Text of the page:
A prescription medicine bottle was also found near the Duplex. Based on manufacturing marks, the bottle was made in 1942 (Saffos 2017). This bottle was most likely used and thrown away by John Taylor or his wife and represents yet another shift that was happening on the plantation at the time. While ethnomedicine and home remedies continued to be widely accepted in the African American community up until the mid to late 20th century (Barnett et. al 2003), the presence of a pharmaceutical bottle that would have been prescribed by a medical doctor shows that new ideas were being accepted. Both traditional and new western medical cures, as represented by the Musterole and the prescription bottles, were used at the same time.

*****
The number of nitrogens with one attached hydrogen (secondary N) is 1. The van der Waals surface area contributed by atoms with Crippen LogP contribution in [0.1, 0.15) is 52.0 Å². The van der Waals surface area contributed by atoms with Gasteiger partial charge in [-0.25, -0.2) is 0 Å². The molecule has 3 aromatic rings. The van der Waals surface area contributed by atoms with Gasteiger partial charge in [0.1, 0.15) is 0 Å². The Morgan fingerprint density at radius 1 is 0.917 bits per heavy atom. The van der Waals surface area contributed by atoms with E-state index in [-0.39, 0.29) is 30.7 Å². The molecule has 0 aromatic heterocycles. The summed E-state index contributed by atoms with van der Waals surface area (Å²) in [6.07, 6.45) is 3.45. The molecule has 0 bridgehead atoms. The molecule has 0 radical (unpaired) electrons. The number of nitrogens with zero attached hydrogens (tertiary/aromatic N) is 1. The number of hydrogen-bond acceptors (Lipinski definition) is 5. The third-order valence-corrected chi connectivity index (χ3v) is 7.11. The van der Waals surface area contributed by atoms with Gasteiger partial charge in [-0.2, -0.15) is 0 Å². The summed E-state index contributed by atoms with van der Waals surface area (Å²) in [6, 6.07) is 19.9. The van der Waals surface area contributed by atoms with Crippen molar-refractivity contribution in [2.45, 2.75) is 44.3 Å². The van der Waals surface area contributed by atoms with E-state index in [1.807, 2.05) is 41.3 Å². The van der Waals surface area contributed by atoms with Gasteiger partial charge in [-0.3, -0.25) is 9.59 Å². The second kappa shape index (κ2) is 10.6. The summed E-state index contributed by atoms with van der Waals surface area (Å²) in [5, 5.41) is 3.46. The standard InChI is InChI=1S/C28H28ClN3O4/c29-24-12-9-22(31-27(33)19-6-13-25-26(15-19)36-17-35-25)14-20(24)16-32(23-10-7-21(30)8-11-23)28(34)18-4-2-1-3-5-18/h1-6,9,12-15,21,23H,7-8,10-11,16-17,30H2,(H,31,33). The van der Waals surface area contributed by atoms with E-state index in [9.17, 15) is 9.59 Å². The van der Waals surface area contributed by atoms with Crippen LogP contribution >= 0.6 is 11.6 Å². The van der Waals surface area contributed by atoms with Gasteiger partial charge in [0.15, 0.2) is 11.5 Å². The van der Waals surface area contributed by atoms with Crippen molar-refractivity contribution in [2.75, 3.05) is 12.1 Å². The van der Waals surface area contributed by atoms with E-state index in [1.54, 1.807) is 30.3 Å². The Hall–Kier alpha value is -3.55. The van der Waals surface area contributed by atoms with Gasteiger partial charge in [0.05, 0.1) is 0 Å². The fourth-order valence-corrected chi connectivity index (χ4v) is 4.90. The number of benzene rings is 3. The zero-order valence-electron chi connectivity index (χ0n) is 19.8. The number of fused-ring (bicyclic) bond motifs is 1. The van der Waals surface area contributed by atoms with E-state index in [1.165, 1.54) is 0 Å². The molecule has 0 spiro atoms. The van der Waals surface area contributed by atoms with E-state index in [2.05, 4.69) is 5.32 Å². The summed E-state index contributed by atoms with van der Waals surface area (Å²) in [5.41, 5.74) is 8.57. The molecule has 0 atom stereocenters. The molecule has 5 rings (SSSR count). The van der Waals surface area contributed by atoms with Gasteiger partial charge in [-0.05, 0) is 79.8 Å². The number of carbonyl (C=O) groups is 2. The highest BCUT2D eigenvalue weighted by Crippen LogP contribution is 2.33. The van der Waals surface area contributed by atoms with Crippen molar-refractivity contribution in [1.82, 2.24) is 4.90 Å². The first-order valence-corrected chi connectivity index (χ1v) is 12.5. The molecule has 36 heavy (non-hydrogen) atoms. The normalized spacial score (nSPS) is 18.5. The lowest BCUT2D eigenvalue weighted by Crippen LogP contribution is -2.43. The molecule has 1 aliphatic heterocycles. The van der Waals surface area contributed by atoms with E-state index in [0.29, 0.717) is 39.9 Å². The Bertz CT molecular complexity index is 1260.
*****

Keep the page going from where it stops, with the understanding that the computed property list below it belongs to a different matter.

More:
This jar was just a small glass jar when found, but after research and analysis it paints a picture about life in the first half of the 20th century. We can start to learn about the treatment of African American workers at this time, as well as about manufacturing of medicines and how people used them. This one object also served as a starting point to look into the life of one specific person, John Taylor, and larger changes that took place on the farm.
Baker, Michael Jr.